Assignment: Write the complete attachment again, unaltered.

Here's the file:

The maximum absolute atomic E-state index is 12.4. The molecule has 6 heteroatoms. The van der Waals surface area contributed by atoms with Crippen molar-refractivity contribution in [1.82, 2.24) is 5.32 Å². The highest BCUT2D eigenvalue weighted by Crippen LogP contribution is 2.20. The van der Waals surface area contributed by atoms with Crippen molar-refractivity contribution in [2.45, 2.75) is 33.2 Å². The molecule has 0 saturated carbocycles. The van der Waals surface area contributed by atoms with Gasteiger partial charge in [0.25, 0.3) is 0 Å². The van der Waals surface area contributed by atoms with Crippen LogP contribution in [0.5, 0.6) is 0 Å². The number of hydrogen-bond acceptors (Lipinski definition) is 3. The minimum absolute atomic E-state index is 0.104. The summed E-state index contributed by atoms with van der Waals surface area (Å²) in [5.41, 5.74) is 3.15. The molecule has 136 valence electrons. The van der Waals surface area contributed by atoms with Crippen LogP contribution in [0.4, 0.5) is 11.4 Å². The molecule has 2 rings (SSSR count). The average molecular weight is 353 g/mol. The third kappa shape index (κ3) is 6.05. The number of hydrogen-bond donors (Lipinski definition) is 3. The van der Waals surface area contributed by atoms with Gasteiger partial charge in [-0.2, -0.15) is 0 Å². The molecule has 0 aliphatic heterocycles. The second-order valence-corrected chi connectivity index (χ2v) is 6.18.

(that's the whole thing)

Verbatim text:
The maximum absolute atomic E-state index is 12.4. The molecule has 6 heteroatoms. The van der Waals surface area contributed by atoms with Crippen molar-refractivity contribution in [1.82, 2.24) is 5.32 Å². The highest BCUT2D eigenvalue weighted by Crippen LogP contribution is 2.20. The van der Waals surface area contributed by atoms with Crippen molar-refractivity contribution in [2.45, 2.75) is 33.2 Å². The molecule has 0 saturated carbocycles. The van der Waals surface area contributed by atoms with Gasteiger partial charge in [0.25, 0.3) is 0 Å². The van der Waals surface area contributed by atoms with Crippen LogP contribution in [0.5, 0.6) is 0 Å². The number of hydrogen-bond acceptors (Lipinski definition) is 3. The minimum absolute atomic E-state index is 0.104. The summed E-state index contributed by atoms with van der Waals surface area (Å²) in [5.41, 5.74) is 3.15. The molecule has 136 valence electrons. The van der Waals surface area contributed by atoms with Crippen LogP contribution in [0.4, 0.5) is 11.4 Å². The molecule has 2 rings (SSSR count). The average molecular weight is 353 g/mol. The third kappa shape index (κ3) is 6.05. The number of hydrogen-bond donors (Lipinski definition) is 3. The van der Waals surface area contributed by atoms with Gasteiger partial charge in [-0.2, -0.15) is 0 Å². The molecule has 0 aliphatic heterocycles. The second-order valence-corrected chi connectivity index (χ2v) is 6.18.